Charleston Siege of 1780
Charleston Siege of 1780
CHARLESTON SIEGE OF 1780. The six-week British siege of Charleston represented the longest formal siege of the war. It was also the largest military operation in South Carolina.
Charleston lies on a peninsula at the confluence of the Ashley and Cooper Rivers, which meet to form its harbor. With fewer soldiers than the British, Major General Benjamin Lincoln elected to concentrate the bulk of his troops in defense works just outside the town. The focal point of the American fortifications was a tabby and masonry hornwork that lay astride the main road into the city. Late in the siege, Lincoln's engineers enclosed this hornwork to form a "citadel" and constructed two covering redoubts, one on each flank.
In front of the hornwork, the main defense line, a parapet interspersed with redans and batteries ran across Charleston Neck from the Ashley River on the left to the Cooper River on the right. Before the parapet was a double-picketed ditch and, beyond that, two rows of abatis. The outer defense consisted of a canal, or wet ditch, eighteen feet across and from six to eight feet deep, fed by a tidal creek on the Cooper River. The canal extended across the peninsula stopping short of the Ashley. The Americans could control the depth of the canal by means of a dam with sluices on the Cooper. The main line inclined forward on the American right to protect the dam, and an advanced redoubt covered the canal on the left. Chevaux de frise were sunk in the tidal creeks, which cut into the neck, and filled gaps in the line. Wolf traps, holes with stakes in their floors, lay between the canal and main defense line.
The Americans had constructed an effective defense in depth. To take Charleston, the British would have to force the city's surrender, or alternatively they would have to clear the canal, fight through lines of abatis and chevaux de frise, avoid falling into the wolf traps, struggle through the double-picketed ditch, and then scramble up the parapet, all under fire from rebel soldiers. Even then the Americans would be in possession of the hornwork and supporting redoubts.
THE FORCES ENGAGED
Manning his fortifications, Lincoln had twenty-seven hundred Continentals and two thousand militia. The Continentals included those of South Carolina, North Carolina, and a detachment of Virginians. Shortly after the siege began, an additional seven hundred Virginia Continentals arrived in Charleston, and one thousand sailors from the Continental and South Carolina navies came ashore to serve in the lines.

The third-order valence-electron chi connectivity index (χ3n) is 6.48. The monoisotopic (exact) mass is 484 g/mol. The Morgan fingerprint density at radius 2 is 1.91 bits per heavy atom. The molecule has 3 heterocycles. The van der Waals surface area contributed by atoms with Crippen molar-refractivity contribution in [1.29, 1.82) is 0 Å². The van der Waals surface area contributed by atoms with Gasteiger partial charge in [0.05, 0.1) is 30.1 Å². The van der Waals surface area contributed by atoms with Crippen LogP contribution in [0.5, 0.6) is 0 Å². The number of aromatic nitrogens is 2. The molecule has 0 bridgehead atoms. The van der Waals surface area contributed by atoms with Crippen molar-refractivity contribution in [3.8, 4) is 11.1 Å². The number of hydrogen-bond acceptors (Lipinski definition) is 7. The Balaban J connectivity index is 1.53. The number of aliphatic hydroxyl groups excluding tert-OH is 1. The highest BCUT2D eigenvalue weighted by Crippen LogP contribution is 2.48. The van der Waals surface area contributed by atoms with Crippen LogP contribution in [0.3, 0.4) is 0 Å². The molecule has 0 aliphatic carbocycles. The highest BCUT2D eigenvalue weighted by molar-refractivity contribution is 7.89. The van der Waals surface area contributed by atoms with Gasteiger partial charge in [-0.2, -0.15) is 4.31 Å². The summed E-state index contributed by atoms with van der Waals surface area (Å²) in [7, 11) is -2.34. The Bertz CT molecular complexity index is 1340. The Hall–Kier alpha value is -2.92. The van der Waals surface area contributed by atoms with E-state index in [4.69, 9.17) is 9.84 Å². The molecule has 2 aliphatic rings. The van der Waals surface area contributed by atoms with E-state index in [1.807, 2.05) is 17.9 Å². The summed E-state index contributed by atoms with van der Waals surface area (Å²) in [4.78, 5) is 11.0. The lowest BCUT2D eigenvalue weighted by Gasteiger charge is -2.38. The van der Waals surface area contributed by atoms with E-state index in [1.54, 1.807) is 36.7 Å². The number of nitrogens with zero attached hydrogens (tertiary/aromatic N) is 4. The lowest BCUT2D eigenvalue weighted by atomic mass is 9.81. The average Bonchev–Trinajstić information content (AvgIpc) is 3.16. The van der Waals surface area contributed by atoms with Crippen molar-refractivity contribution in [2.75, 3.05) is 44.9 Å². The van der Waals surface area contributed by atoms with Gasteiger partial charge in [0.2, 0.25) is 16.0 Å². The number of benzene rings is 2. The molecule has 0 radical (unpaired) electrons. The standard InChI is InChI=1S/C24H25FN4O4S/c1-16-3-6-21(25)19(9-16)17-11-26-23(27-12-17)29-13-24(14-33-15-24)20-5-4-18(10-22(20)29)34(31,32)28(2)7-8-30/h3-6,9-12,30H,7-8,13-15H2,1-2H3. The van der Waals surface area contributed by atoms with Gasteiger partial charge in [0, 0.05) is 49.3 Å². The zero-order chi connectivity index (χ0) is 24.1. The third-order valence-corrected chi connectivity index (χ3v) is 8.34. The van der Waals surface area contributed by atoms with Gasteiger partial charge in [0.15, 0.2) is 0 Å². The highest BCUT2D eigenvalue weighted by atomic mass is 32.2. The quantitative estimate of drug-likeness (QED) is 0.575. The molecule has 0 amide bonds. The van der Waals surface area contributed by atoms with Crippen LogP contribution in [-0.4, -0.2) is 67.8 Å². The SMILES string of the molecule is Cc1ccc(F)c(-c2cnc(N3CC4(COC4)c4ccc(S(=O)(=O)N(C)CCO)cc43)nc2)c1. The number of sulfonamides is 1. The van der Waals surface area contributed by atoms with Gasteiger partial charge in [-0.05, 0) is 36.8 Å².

At the outset of the siege, Clinton's army of 7,500 men consisted of two battalions of light infantry; two battalions of British grenadiers; four battalions of Hessian grenadiers; the 7th, 23rd, 33rd, 63rd, 64th, and 71st Regiments of Foot; a detachment of the Royal Artillery; Regiment von Huyn; a detachment of jägers; and the British Legion (Cathcart's), American Volunteers (Ferguson's Corps), New York Volunteers, North Carolina Volunteers, and South Carolina Royalists. Most had embarked at New York, but a number of the provincial units had marched from Savannah with Paterson. On 18 April a reinforcement arrived from New York, consisting of the 42nd Regiment (Black Watch), Regiment von Dittfurth, the Queen's Rangers, the Prince of Wales Regiment (Brown's Corps), and the Volunteers of Ireland. This gave Clinton another 2,600 men.
THE FIRST PARALLEL
On the night of 1 April 1780, Clinton sent out fifteen hundred laborers and an equivalent number as a covering party to begin the first parallel. By the following morning, the British had constructed three redoubts, connected by a trench, from eight hundred to a thousand yards from the Charleston defenses. The Americans were shocked that the British had moved so quickly. Still hauling guns into position, they fired from thirty to forty cannon shots at the new earthworks throughout the day.
Major James Moncrief planned six fortifications for the first parallel, anchored on the left by a battery to be constructed on Hampstead Hill, a small rise overlooking the otherwise flat terrain before the city. British troops seized this high ground on the Cooper River on the night of 3 April and established the battery. Recognizing the position's significance, Clinton expected a sortie against it. Lincoln sent the Continental sloop of war Ranger up the Cooper to bombard the work. Ranger scored a number of hits on it, but British artillerists further upriver used a howitzer and twenty-four-pounder to drive the vessel off. Lincoln planned an assault against the fortification but demurred when he realized the British had enclosed it.